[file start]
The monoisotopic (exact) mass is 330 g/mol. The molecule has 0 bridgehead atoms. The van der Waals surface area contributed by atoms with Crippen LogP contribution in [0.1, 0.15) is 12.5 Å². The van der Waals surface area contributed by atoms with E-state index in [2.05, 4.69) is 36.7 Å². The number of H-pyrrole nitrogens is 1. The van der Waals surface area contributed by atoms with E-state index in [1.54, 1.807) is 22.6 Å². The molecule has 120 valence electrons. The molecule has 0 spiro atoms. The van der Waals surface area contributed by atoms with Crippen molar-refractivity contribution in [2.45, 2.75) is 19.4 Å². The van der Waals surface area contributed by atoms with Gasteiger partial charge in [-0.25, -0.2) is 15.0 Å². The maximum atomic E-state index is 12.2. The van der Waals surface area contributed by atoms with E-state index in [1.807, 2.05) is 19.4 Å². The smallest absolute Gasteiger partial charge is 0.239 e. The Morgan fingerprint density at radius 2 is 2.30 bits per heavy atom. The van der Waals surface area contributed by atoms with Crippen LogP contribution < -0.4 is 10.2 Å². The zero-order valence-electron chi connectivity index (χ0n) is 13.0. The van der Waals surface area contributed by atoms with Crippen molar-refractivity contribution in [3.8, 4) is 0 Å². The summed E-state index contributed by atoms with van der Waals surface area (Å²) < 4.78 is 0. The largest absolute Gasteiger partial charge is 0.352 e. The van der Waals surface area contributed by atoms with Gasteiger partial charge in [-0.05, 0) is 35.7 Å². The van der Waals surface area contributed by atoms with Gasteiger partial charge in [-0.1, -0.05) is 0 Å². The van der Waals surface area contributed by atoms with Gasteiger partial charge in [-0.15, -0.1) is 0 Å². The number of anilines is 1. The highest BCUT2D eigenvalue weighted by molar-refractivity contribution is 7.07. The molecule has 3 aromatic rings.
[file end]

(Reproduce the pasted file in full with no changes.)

The monoisotopic (exact) mass is 330 g/mol. The molecule has 0 bridgehead atoms. The van der Waals surface area contributed by atoms with Crippen LogP contribution in [0.1, 0.15) is 12.5 Å². The van der Waals surface area contributed by atoms with E-state index in [2.05, 4.69) is 36.7 Å². The number of H-pyrrole nitrogens is 1. The van der Waals surface area contributed by atoms with E-state index in [1.54, 1.807) is 22.6 Å². The molecule has 120 valence electrons. The molecule has 0 spiro atoms. The van der Waals surface area contributed by atoms with Crippen molar-refractivity contribution in [2.45, 2.75) is 19.4 Å². The van der Waals surface area contributed by atoms with Gasteiger partial charge in [-0.25, -0.2) is 15.0 Å². The maximum atomic E-state index is 12.2. The van der Waals surface area contributed by atoms with E-state index in [1.807, 2.05) is 19.4 Å². The smallest absolute Gasteiger partial charge is 0.239 e. The Morgan fingerprint density at radius 2 is 2.30 bits per heavy atom. The van der Waals surface area contributed by atoms with Crippen LogP contribution < -0.4 is 10.2 Å². The zero-order valence-electron chi connectivity index (χ0n) is 13.0. The van der Waals surface area contributed by atoms with Crippen molar-refractivity contribution in [3.8, 4) is 0 Å². The summed E-state index contributed by atoms with van der Waals surface area (Å²) < 4.78 is 0. The largest absolute Gasteiger partial charge is 0.352 e. The van der Waals surface area contributed by atoms with Gasteiger partial charge in [-0.05, 0) is 35.7 Å². The van der Waals surface area contributed by atoms with Gasteiger partial charge in [-0.1, -0.05) is 0 Å². The van der Waals surface area contributed by atoms with Gasteiger partial charge in [-0.15, -0.1) is 0 Å². The number of anilines is 1. The highest BCUT2D eigenvalue weighted by molar-refractivity contribution is 7.07. The molecule has 3 aromatic rings.